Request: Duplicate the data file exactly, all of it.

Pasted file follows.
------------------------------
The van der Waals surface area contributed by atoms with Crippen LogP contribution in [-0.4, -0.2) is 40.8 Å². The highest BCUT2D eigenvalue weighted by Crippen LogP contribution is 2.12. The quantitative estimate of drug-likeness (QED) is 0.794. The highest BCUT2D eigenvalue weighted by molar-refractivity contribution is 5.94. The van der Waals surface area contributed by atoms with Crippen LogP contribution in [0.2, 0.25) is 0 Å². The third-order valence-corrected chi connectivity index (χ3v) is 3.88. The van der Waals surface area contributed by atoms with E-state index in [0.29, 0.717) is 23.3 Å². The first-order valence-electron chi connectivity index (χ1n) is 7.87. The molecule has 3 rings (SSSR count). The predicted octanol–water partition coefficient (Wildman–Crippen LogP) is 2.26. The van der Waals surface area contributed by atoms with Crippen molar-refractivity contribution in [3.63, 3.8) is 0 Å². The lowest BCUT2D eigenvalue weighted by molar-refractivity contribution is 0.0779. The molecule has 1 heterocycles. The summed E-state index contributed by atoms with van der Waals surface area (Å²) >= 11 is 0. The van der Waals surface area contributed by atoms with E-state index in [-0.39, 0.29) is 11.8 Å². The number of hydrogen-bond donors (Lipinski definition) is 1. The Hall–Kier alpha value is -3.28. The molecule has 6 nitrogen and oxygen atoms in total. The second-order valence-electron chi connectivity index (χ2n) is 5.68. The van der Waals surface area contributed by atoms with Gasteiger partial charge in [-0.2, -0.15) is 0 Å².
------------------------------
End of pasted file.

The van der Waals surface area contributed by atoms with Crippen LogP contribution in [-0.4, -0.2) is 40.8 Å². The highest BCUT2D eigenvalue weighted by Crippen LogP contribution is 2.12. The quantitative estimate of drug-likeness (QED) is 0.794. The highest BCUT2D eigenvalue weighted by molar-refractivity contribution is 5.94. The van der Waals surface area contributed by atoms with Crippen LogP contribution in [0.2, 0.25) is 0 Å². The third-order valence-corrected chi connectivity index (χ3v) is 3.88. The van der Waals surface area contributed by atoms with E-state index in [0.29, 0.717) is 23.3 Å². The first-order valence-electron chi connectivity index (χ1n) is 7.87. The molecule has 3 rings (SSSR count). The predicted octanol–water partition coefficient (Wildman–Crippen LogP) is 2.26. The van der Waals surface area contributed by atoms with Crippen molar-refractivity contribution in [3.63, 3.8) is 0 Å². The lowest BCUT2D eigenvalue weighted by molar-refractivity contribution is 0.0779. The molecule has 1 heterocycles. The summed E-state index contributed by atoms with van der Waals surface area (Å²) >= 11 is 0. The van der Waals surface area contributed by atoms with E-state index in [-0.39, 0.29) is 11.8 Å². The number of hydrogen-bond donors (Lipinski definition) is 1. The Hall–Kier alpha value is -3.28. The molecule has 6 nitrogen and oxygen atoms in total. The second-order valence-electron chi connectivity index (χ2n) is 5.68. The van der Waals surface area contributed by atoms with Gasteiger partial charge in [-0.2, -0.15) is 0 Å².